Shiela Mmusi, South Africa

Shiela Mmusi, South Africa

Date: July 1, 2015
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Shiela Mmusi is a Media Studies lecturer at the University of Limpopo’s Communication and Information Studies Department. She teaches Community Media Management, New media and Technology, Broadcasting Policy and Media Law.

My journey with Gender Links began in 2010, I had always heard and known about the organisation. I attended the Highway Africa conference, Media Educators session, where I met Saeanna Chingamuka, Gender Media Diversity Centre Manager and she introduced me to Gender Links and its work.

While at the conference, we debated various issues on media training, specifically, teaching theory and how to teach and incorporate practical work into media studies. The conference did not address gender in media training.

We further interacted with Saeanna because my university participated in the research surrounding mainstreaming gender into media education. The research objectives were to establish if Southern African higher educational institutions had gender policies and how gender was covered in their curricula. I later participated at the Gender and Media Summit, in the various workshops organised by Gender Links.

I also do outreach with community media. I have a passion for community radio and I am the current chairperson of Radio TAF Board of Directors. I have served as the commissioner of the Board of National Community Radio Forum in the past.

After all these intersections with Gender Links, I started to understand gender issues more deeply. I re-educated myself on real gender issues as what I had previously thought were gender issues were not.
The re-education process gave me a fresh perspective, adding to my knowledge on critical issues on gender equality and media.

In 2010 I facilitated one of the media literacy trainings for community radio stations in the province. I facilitated the training by covering issues of gender and media, and how community radio stations can mainstream gender issues.
I got excited when I was asked to do the media literacy training in 2010. I became a facilitator after we had been trained by Gender links. The training was held at the University of Limpopo for community radio stations. I did the training part for lecturers. During our training we were introduced to the GL commentary service and we were introduced to a wealth of knowledge that GL has.

When we were doing our curriculum review at the university, we tried to ensure that our training programme had clear and well-defined gender components. We tried to make it a point that our course structure embeds gender as a critical issue to help learners understand gender inequalities.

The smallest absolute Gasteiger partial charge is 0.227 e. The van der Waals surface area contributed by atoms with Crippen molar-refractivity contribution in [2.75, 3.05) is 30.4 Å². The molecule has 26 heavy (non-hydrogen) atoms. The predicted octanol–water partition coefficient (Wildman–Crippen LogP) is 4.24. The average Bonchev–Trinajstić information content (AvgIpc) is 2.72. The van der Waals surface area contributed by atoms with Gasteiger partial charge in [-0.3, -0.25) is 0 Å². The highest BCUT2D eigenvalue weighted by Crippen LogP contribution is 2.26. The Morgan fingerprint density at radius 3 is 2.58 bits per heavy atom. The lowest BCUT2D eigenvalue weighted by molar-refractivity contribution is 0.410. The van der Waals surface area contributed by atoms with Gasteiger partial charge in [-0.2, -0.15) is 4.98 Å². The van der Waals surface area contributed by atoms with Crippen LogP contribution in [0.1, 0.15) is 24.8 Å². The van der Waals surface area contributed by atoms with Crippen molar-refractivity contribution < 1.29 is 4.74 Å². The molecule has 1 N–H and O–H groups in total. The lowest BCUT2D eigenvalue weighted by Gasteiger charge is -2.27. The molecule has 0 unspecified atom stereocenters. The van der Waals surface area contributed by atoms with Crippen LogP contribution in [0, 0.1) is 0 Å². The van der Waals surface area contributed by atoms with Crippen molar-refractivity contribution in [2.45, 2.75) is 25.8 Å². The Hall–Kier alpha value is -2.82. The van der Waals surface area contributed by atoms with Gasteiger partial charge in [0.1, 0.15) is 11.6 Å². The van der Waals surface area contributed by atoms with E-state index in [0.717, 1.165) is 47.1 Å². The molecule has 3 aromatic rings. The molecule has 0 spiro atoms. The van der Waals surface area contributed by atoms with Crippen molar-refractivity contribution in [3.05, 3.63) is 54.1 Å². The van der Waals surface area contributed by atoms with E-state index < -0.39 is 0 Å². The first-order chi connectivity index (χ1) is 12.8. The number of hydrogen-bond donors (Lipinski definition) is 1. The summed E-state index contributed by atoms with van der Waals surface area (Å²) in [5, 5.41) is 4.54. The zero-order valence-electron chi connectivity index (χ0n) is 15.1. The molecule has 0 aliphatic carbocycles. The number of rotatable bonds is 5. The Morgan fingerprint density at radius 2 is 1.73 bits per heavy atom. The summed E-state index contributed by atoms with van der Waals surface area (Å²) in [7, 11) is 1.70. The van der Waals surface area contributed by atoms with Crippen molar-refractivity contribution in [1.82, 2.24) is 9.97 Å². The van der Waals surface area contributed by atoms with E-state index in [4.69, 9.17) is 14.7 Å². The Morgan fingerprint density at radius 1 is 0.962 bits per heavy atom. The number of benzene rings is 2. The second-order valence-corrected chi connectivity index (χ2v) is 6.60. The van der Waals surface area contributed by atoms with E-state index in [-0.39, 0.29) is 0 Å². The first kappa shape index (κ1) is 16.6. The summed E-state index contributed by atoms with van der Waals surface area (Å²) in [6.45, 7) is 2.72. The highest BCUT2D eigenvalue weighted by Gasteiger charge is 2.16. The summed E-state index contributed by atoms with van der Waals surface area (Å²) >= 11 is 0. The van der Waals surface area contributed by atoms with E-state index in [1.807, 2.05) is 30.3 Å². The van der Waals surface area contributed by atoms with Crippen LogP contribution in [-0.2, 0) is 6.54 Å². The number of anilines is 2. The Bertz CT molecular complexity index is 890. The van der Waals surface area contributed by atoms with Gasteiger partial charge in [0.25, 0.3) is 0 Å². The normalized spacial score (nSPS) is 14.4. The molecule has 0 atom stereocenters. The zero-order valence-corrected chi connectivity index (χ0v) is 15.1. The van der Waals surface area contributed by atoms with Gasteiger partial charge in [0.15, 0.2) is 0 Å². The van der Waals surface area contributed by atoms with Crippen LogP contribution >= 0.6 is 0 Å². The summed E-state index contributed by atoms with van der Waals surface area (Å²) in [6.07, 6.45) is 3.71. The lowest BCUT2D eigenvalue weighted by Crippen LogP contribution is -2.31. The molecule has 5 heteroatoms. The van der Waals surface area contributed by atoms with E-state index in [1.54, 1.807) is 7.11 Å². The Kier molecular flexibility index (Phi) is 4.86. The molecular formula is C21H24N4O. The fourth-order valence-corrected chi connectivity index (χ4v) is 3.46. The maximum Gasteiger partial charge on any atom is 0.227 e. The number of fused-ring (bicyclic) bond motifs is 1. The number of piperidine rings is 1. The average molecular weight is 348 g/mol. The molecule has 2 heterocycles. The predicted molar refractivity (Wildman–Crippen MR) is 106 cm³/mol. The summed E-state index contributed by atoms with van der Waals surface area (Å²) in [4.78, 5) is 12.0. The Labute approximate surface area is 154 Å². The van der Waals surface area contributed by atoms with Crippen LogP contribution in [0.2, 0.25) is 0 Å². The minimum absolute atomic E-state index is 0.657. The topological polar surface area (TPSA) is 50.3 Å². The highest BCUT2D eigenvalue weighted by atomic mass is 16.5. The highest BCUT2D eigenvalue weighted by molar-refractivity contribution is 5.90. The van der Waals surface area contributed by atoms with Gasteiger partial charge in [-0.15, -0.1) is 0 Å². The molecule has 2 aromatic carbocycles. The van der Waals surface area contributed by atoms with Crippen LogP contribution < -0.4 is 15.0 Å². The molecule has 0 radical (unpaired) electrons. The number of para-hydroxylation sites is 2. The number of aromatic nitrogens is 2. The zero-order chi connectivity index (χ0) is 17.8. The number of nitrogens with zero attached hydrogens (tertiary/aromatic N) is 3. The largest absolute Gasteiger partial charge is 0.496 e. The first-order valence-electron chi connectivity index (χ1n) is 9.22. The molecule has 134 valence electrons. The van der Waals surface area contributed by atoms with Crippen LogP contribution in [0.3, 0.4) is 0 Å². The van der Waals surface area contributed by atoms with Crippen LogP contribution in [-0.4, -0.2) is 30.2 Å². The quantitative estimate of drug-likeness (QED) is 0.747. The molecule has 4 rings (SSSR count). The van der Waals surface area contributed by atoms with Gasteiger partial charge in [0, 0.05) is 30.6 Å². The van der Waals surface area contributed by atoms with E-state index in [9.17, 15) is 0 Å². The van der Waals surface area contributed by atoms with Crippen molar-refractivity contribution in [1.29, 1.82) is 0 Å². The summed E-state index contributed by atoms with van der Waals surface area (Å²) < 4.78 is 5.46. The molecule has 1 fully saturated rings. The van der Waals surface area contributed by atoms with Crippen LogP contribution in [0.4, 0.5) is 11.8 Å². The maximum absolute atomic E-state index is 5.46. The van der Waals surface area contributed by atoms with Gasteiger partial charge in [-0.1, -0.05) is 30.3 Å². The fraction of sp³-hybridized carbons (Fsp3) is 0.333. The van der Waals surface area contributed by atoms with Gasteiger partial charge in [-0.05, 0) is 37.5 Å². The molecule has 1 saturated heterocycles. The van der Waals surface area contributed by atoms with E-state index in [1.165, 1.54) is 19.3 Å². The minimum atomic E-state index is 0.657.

My most memorable moments interacting with GL are many but the media summits I have attended standout. These are memorable to me because they gave us an opportunity to share experiences and innovative approaches that different media houses are undertaking to mainstream gender. For me as an educator, the Summits also gave me opportunities to review the impact we are having in our modified training approaches.

The 2010 Summit also stands out most for me because I was able to network, to talk with UNESCO representatives and various representatives of Gender Links’ media Centres of Excellence who shared their experiences and activities. The Summit also allowed me to network with other educators, sharing information on how to improve media studies curriculum.

It is imperative to include gender mainstreaming in curriculum to improve media education. Gender mainstreaming is an important component in improving media training and ensuring that university graduates coming from our programme understand gender inequalities and report on inequalities that exist in societies when they become media representatives.

University of Limpopo held a training workshop on how to mainstream gender in media studies courses. Lecturers had to submit course outlines within their curriculum to revise them. All our honours courses now have a gender module.
In my other activities as the chairperson of Radio TAF Board of Directors, I also make sure gender is considered seriously. The law governing the licensing of community radio stations stipulates that community radio boards need to strike a gender balance.

I ensure that in my sphere of influence I am committed to making people aware of gender. I am vocal on the importance of observing gender equality. At my university I am known for pushing gender equality. I am constantly reminding the council and other staff members to look at gender dynamics in policymaking, planning and implementation.
I also run workshops on gender mainstreaming whilst training media personnel in the Limpopo province and I run workshops for media facilitators in the Limpopo province.

Overall, working with Gender Links has helped me better understand gender mainstreaming in my work and private life.


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